So let’s rewind. Two welcoming and highly watchable actors playing “Tamsin” and her brother “Ken” bring the generous-in-spirit opening night audience into a space filled with cardboard boxes and various packaging flotsam and jetsam. Thereafter snippets of these characters’ lives, presented mostly in monologue form – with some interaction between them and us – give us glimpses of (presumably) verbatim dialogue and impressions reconstructed from the author’s experience of researching homelessness.
The performance discards narrative so that gestural language smashes into and between the verbal language, but not nearly enough for my liking. I want more interaction with the objects, with us as the audience, with each other and the established environment. More information to hook gestural clues onto; just more.
Something has to be at stake but I don’t feel it. Plus, a million opportunities exist with a roomful of boxes and a generous audience.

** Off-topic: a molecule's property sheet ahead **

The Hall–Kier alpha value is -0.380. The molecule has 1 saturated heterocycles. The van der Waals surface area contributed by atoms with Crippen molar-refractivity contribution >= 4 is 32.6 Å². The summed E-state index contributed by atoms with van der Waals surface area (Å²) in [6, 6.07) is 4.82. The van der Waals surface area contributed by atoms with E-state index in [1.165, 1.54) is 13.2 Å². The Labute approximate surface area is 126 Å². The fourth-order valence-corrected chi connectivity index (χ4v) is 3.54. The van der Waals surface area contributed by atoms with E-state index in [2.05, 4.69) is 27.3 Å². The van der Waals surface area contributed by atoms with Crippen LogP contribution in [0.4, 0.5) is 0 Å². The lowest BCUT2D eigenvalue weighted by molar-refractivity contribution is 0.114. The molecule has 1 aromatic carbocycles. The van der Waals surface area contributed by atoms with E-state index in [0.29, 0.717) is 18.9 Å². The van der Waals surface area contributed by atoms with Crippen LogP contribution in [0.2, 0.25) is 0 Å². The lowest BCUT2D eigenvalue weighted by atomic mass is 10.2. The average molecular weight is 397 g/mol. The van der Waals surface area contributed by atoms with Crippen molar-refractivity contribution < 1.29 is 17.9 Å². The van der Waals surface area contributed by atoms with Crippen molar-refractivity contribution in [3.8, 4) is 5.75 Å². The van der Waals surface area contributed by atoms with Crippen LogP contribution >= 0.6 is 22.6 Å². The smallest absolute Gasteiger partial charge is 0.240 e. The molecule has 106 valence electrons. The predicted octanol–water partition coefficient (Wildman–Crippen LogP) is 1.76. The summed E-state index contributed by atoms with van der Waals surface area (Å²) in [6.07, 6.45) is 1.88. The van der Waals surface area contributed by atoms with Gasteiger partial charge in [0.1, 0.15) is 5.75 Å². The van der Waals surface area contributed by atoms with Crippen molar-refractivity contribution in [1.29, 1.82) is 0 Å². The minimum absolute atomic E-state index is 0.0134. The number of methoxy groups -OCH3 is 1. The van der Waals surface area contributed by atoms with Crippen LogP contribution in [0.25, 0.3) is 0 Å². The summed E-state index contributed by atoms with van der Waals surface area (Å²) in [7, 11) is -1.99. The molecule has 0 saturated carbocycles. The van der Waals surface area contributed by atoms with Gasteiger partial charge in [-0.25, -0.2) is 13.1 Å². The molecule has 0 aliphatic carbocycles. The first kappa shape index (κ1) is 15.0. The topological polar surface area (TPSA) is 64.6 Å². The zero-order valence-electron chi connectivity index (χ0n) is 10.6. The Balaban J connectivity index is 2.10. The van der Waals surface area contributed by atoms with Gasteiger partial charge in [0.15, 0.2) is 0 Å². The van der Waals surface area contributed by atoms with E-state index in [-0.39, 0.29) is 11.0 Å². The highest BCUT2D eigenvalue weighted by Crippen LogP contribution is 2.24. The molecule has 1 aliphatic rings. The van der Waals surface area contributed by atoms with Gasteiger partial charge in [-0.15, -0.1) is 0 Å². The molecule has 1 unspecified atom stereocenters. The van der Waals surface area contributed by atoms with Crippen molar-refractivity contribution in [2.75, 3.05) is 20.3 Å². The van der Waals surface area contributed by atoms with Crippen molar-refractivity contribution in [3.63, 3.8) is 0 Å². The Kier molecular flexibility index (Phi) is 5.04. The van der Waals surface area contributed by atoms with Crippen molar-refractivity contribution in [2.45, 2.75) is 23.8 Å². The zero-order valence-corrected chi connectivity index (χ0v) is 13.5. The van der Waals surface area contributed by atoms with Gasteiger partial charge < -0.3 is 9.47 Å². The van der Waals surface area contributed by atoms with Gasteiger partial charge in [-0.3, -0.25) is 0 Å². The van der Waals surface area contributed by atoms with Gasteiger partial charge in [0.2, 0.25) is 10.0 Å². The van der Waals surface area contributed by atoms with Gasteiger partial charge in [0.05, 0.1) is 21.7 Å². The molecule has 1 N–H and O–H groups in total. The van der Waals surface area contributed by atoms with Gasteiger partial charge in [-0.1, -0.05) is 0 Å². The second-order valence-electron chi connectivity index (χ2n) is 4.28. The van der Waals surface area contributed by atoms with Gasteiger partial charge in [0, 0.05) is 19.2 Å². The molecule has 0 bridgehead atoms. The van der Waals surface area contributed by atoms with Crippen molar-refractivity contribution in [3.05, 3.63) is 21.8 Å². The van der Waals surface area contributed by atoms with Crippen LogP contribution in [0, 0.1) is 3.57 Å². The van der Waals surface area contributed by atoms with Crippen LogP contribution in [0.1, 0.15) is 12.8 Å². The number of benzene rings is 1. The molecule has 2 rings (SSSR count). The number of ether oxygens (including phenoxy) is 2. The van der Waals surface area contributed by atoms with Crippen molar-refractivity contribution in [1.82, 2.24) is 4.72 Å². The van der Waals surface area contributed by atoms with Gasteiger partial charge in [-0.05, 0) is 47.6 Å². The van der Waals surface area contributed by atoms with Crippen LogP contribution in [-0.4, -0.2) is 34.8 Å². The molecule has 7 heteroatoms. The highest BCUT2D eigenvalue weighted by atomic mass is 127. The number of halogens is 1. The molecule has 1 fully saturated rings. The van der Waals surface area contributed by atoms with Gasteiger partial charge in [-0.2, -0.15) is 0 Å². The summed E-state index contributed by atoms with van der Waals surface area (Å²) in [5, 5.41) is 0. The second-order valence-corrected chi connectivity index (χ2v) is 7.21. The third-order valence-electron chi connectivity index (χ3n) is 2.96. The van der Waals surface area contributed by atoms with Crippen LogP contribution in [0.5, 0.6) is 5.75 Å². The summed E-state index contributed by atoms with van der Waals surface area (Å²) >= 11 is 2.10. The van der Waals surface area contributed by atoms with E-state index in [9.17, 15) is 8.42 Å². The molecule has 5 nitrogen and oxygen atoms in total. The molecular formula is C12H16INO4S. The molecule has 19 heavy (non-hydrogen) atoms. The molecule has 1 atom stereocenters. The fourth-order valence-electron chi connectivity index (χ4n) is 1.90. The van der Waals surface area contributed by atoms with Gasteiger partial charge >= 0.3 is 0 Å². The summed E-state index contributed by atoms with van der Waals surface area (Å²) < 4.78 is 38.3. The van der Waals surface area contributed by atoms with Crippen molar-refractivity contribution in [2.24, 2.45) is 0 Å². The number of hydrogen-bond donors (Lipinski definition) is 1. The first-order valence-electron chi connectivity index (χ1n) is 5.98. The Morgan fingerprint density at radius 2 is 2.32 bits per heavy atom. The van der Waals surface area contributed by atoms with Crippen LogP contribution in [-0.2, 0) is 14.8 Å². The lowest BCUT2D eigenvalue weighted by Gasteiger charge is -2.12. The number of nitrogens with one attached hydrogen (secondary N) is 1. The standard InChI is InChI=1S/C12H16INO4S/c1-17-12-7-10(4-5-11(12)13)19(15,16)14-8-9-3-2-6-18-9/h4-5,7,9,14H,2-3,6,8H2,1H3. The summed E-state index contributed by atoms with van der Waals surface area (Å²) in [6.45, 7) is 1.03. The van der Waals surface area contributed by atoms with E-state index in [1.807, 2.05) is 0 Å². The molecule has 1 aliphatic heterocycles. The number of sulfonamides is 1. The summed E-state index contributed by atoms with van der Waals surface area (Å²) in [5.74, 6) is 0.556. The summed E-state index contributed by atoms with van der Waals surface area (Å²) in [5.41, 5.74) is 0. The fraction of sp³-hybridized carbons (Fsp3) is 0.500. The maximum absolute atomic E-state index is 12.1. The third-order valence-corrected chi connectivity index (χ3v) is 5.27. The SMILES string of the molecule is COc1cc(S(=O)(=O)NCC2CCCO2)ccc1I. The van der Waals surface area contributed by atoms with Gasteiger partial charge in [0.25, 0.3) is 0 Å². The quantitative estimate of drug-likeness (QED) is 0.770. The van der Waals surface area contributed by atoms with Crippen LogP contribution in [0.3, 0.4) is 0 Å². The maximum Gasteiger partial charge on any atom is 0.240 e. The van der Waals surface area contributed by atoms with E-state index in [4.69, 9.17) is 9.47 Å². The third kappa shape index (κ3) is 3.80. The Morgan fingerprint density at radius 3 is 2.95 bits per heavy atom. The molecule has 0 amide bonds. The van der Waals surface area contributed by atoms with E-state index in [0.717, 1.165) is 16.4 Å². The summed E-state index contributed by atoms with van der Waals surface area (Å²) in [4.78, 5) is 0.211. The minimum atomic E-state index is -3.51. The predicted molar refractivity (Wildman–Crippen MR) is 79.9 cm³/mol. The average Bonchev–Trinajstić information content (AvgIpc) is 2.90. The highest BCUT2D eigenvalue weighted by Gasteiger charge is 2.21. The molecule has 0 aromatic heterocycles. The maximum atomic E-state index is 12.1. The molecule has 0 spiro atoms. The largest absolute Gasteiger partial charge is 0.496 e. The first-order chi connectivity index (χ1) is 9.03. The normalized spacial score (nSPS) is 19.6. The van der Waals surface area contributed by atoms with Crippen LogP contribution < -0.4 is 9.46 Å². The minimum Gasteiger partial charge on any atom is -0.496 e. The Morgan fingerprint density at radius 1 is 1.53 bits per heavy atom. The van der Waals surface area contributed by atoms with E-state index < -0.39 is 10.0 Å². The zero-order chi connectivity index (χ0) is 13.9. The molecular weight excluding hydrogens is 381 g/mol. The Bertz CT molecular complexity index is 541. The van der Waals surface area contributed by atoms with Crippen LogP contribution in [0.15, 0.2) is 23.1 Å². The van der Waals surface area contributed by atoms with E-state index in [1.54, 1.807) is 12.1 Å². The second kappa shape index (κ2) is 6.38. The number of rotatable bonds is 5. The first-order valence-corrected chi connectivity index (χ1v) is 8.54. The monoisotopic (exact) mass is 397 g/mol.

Apart from the journey of the space itself, which undergoes a transformation of sorts, the characters don’t appear to travel anywhere. Is that the point? Am I missing something really obvious here? I don’t know if the play is making a statement about the perpetual pathos of homelessness or mental illness, the inability to travel anywhere, unlike a narrative with destination, which travels forwards, sideways and backwards. Is it somehow bucking the expectation to create a ‘product’ in a society that expects everything – even a play – has a value, as in the very witty scene of a Grey Lynn house auction that went for several trillion dollars to an audience bidder? (More of this please.)
Is the piece is asking me to throw away everything it thinks I know to inhabit another world, another context? If so, I need more to empathise with; otherwise the experience becomes an exercise in observing action from a distance, infused with resentment because of my lack of connection. It becomes like the worst kind of art that is judged and assessed; sized up for its value and seen from a distance; eventually commodified, marketed and sold off to the highest bidder.